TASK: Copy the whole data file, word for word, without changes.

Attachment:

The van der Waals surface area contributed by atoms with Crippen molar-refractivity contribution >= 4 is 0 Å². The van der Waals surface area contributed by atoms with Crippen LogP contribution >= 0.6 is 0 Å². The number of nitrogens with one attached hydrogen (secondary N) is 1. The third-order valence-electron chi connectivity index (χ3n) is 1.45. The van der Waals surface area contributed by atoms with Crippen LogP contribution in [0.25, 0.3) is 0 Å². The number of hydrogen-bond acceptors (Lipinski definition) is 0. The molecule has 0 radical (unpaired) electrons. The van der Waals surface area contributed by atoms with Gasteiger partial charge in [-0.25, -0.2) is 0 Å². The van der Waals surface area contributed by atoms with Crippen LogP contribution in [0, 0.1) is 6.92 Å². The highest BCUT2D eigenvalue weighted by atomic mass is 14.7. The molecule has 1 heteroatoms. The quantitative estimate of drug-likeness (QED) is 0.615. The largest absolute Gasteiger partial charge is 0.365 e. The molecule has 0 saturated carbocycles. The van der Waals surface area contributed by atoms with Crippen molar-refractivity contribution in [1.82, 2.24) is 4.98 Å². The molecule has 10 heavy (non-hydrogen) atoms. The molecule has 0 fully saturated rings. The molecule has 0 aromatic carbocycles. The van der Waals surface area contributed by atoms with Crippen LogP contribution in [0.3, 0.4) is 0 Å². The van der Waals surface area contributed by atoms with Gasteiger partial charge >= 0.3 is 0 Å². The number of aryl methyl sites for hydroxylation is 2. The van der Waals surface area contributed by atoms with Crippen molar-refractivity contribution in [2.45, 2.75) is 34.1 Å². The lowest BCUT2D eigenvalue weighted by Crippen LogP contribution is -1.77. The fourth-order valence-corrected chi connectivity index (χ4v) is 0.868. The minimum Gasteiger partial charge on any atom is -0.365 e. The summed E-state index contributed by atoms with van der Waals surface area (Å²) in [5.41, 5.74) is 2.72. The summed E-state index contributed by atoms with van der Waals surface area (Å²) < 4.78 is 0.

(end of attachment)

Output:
The van der Waals surface area contributed by atoms with Crippen molar-refractivity contribution >= 4 is 0 Å². The van der Waals surface area contributed by atoms with Crippen LogP contribution >= 0.6 is 0 Å². The number of nitrogens with one attached hydrogen (secondary N) is 1. The third-order valence-electron chi connectivity index (χ3n) is 1.45. The van der Waals surface area contributed by atoms with Crippen LogP contribution in [0.25, 0.3) is 0 Å². The number of hydrogen-bond acceptors (Lipinski definition) is 0. The molecule has 0 radical (unpaired) electrons. The van der Waals surface area contributed by atoms with Gasteiger partial charge in [-0.25, -0.2) is 0 Å². The van der Waals surface area contributed by atoms with Crippen LogP contribution in [0, 0.1) is 6.92 Å². The highest BCUT2D eigenvalue weighted by atomic mass is 14.7. The molecule has 1 heteroatoms. The quantitative estimate of drug-likeness (QED) is 0.615. The largest absolute Gasteiger partial charge is 0.365 e. The molecule has 0 saturated carbocycles. The van der Waals surface area contributed by atoms with Crippen molar-refractivity contribution in [1.82, 2.24) is 4.98 Å². The molecule has 10 heavy (non-hydrogen) atoms. The molecule has 0 fully saturated rings. The molecule has 0 aromatic carbocycles. The van der Waals surface area contributed by atoms with Crippen LogP contribution in [0.3, 0.4) is 0 Å². The van der Waals surface area contributed by atoms with Gasteiger partial charge >= 0.3 is 0 Å². The number of aryl methyl sites for hydroxylation is 2. The van der Waals surface area contributed by atoms with Crippen molar-refractivity contribution in [2.45, 2.75) is 34.1 Å². The lowest BCUT2D eigenvalue weighted by Crippen LogP contribution is -1.77. The fourth-order valence-corrected chi connectivity index (χ4v) is 0.868. The minimum Gasteiger partial charge on any atom is -0.365 e. The summed E-state index contributed by atoms with van der Waals surface area (Å²) in [5.41, 5.74) is 2.72. The summed E-state index contributed by atoms with van der Waals surface area (Å²) < 4.78 is 0.